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Feasibility of a novel mHealth management system to capture and improve medication adherence among adolescents with asthma

Authors Cushing A, Manice MP, Ting A, Parides MK

Received 24 June 2016

Accepted for publication 29 July 2016

Published 4 November 2016 Volume 2016:10 Pages 2271—2275


Checked for plagiarism Yes

Review by Single anonymous peer review

Peer reviewer comments 2

Editor who approved publication: Dr Johnny Chen

Anna Cushing,1,2 Melissa P Manice,1,2 Andrew Ting,3 Michael K Parides1

1Department of Population Health Science and Policy, Icahn School of Medicine at Mount Sinai, Icahn Medical Institute, 2CoheroHealth, LLC, 3Division of Pulmonary and Critical Care, Department of Pediatrics, Icahn School of Medicine at Mount Sinai, New York, NY, USA

Purpose: Currently, 7.1 million children in the United States have asthma. Nonadherence to daily controller asthma medication is common, leading to more severe symptoms, overuse of rescue medication, and increased hospitalizations. The purpose of this study was to develop and evaluate the feasibility and acceptability of a novel mHealth management system composed of a sensored device, which is connected to mobile phone app that is designed to monitor and improve asthma medication adherence.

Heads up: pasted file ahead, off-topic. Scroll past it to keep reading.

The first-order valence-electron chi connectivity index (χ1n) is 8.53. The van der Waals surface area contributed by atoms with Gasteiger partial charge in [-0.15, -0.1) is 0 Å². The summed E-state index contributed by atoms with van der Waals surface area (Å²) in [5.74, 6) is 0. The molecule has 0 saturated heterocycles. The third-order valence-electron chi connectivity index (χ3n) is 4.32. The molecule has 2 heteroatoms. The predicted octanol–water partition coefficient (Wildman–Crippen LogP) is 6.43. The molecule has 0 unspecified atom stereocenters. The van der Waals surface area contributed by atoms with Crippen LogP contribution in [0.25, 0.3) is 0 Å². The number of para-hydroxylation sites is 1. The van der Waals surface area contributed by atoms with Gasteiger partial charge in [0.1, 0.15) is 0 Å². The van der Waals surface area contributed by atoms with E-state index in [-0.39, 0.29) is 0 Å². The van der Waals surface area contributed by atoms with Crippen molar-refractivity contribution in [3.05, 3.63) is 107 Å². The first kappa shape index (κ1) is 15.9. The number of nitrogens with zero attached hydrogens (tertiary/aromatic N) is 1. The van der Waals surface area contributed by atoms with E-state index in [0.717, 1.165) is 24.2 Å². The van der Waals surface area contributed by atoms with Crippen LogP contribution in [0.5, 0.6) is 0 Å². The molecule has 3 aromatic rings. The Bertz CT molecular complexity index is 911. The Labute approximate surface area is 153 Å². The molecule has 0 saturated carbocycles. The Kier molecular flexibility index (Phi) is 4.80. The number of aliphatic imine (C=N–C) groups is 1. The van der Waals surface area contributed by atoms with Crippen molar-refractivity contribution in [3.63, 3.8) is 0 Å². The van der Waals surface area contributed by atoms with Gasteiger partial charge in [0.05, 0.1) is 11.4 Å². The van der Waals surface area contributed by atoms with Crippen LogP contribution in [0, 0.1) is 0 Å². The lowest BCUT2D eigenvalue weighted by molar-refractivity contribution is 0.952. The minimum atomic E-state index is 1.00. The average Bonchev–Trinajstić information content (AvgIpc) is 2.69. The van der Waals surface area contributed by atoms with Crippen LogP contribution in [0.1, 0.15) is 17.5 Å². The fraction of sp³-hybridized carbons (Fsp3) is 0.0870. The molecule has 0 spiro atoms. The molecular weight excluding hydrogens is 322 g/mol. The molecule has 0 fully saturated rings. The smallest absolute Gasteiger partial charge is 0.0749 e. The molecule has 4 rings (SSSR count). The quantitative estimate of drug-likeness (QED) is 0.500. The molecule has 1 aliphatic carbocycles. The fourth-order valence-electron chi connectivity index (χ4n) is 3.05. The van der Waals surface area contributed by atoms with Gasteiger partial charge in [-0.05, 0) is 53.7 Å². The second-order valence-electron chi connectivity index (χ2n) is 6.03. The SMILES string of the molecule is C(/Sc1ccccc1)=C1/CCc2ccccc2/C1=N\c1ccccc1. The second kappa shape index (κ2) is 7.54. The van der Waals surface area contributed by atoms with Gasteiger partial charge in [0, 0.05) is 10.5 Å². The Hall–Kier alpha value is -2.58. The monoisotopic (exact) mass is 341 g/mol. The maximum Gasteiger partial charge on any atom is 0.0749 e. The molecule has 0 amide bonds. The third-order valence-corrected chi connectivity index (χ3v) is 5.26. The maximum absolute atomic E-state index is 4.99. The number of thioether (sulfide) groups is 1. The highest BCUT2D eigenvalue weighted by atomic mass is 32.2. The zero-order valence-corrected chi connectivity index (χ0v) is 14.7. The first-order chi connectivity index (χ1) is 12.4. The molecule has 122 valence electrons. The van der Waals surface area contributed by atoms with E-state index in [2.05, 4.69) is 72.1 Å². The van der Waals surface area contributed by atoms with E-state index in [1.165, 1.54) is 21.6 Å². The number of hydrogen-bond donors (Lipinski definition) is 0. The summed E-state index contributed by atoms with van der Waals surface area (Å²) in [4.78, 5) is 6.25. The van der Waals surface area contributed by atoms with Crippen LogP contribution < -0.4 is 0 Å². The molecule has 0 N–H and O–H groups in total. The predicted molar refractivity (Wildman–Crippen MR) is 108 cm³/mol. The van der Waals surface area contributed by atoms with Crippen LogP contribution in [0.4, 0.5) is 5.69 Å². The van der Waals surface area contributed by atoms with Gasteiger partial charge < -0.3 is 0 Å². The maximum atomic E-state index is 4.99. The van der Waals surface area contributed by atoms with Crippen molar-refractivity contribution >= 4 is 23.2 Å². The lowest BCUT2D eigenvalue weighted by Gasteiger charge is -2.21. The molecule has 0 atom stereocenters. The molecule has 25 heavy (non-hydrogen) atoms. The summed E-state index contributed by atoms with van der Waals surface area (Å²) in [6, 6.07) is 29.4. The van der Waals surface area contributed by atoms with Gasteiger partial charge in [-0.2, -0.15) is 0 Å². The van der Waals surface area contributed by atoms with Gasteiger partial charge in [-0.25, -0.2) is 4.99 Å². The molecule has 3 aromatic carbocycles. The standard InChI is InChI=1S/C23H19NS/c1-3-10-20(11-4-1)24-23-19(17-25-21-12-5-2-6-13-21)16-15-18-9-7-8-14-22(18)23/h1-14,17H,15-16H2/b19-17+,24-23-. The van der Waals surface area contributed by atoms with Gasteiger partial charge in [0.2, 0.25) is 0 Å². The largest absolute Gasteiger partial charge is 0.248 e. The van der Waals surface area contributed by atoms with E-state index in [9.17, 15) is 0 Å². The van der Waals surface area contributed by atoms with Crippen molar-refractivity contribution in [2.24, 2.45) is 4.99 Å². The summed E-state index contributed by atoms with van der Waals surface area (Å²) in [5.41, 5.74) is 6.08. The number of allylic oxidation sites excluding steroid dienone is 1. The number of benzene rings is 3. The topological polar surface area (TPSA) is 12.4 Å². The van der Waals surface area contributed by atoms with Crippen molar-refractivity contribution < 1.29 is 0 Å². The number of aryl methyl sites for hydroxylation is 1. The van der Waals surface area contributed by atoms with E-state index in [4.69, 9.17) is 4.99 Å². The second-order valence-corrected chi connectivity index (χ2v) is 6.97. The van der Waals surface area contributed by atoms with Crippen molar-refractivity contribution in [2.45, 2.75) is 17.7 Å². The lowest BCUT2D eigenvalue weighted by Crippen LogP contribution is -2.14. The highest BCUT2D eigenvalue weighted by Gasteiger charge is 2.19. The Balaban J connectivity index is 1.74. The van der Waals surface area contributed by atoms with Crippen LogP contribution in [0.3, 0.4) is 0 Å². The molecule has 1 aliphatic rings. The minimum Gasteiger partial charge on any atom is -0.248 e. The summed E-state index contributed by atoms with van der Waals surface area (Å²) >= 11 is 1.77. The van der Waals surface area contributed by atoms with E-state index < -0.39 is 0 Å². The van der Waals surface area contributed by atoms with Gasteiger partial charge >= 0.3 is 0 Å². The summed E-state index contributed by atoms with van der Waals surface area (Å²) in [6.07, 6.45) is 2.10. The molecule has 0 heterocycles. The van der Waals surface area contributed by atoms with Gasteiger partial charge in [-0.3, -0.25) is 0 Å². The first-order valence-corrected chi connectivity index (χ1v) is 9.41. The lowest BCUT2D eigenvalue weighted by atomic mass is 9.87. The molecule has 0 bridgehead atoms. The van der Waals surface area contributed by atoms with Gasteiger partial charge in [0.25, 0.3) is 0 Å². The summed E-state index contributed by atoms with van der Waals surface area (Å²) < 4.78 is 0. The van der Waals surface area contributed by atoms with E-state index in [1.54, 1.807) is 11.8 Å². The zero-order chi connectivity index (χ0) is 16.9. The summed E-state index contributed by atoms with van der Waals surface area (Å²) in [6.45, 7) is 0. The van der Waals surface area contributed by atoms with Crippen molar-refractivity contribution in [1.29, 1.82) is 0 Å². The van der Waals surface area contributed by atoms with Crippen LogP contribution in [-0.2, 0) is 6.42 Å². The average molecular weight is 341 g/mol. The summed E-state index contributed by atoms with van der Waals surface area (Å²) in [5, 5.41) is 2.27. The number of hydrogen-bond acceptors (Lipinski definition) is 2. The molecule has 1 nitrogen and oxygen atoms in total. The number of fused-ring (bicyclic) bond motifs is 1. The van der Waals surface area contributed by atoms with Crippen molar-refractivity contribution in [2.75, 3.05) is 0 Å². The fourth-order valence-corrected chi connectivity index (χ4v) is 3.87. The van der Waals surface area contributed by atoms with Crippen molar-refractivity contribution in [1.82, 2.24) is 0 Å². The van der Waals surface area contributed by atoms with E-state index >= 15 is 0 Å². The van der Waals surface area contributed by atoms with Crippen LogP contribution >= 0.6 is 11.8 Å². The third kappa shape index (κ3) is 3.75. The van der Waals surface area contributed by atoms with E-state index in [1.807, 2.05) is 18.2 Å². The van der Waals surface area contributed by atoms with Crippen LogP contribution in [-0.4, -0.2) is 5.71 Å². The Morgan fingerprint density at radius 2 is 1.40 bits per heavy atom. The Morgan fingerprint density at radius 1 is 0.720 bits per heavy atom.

Patients and methods: The asthma management system was designed using well-established behavioral theory. Seven adolescents aged 11–18 years were enrolled and given an adherence sensor, and four of those also received a mobile phone app with game features and reminders. Five patients completed the study, and one was lost to follow-up in each group. Mobile app users and their parents participated in focus groups to assess patient preferences. Feasibility was assessed by the ability of sensors to capture real-time medication data. Acceptability was assessed by patient questionnaire and focus group analysis.
Results: Successful upload of real-time data from six of seven inhaler sensors to the HIPAA-compliant server demonstrates the feasibility of at-home patient monitoring using the sensor device. All three mobile app users who completed the study reported interest in continued use of the management system and would recommend the app to friends. Unstructured interviews and focus groups revealed that patients felt that the intervention helped their sense of asthma control.
Conclusion: This study demonstrates the feasibility of using the sensor device to remotely monitor real-time medication usage, and user feedback demonstrates the acceptability of the intervention for patient use. The findings provide guidance for the improvement of study design and technology development. Further research is needed to assess the efficacy of the intervention.

Keywords: asthma control, medication adherence, patient engagement, patient monitoring, mobile health

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